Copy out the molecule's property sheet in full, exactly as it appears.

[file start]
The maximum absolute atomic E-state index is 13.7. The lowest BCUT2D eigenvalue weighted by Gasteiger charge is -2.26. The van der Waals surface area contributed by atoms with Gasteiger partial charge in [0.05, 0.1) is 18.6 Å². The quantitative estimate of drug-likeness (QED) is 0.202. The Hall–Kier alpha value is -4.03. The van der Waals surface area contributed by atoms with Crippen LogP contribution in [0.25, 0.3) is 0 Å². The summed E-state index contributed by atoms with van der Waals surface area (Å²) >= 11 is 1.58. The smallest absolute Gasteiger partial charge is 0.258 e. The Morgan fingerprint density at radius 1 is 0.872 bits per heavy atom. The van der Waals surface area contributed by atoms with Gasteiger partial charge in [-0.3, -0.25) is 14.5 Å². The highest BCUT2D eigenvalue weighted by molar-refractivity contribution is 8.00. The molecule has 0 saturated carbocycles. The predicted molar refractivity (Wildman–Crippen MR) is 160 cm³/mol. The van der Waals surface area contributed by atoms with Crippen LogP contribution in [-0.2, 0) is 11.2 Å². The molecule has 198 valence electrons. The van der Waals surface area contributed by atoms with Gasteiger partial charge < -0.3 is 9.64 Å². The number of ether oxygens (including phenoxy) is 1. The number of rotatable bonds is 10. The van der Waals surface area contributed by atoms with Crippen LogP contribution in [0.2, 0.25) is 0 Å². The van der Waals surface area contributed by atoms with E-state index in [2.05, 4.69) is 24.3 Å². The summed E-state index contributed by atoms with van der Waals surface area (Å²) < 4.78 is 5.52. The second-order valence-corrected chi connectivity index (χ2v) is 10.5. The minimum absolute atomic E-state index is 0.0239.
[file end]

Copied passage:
The maximum absolute atomic E-state index is 13.7. The lowest BCUT2D eigenvalue weighted by Gasteiger charge is -2.26. The van der Waals surface area contributed by atoms with Gasteiger partial charge in [0.05, 0.1) is 18.6 Å². The quantitative estimate of drug-likeness (QED) is 0.202. The Hall–Kier alpha value is -4.03. The van der Waals surface area contributed by atoms with Crippen LogP contribution in [0.25, 0.3) is 0 Å². The summed E-state index contributed by atoms with van der Waals surface area (Å²) >= 11 is 1.58. The smallest absolute Gasteiger partial charge is 0.258 e. The Morgan fingerprint density at radius 1 is 0.872 bits per heavy atom. The van der Waals surface area contributed by atoms with Gasteiger partial charge in [-0.3, -0.25) is 14.5 Å². The highest BCUT2D eigenvalue weighted by molar-refractivity contribution is 8.00. The molecule has 0 saturated carbocycles. The predicted molar refractivity (Wildman–Crippen MR) is 160 cm³/mol. The van der Waals surface area contributed by atoms with Crippen LogP contribution in [-0.2, 0) is 11.2 Å². The molecule has 198 valence electrons. The van der Waals surface area contributed by atoms with Gasteiger partial charge < -0.3 is 9.64 Å². The number of ether oxygens (including phenoxy) is 1. The number of rotatable bonds is 10. The van der Waals surface area contributed by atoms with Crippen LogP contribution in [0.2, 0.25) is 0 Å². The van der Waals surface area contributed by atoms with E-state index in [2.05, 4.69) is 24.3 Å². The summed E-state index contributed by atoms with van der Waals surface area (Å²) < 4.78 is 5.52. The second-order valence-corrected chi connectivity index (χ2v) is 10.5. The minimum absolute atomic E-state index is 0.0239.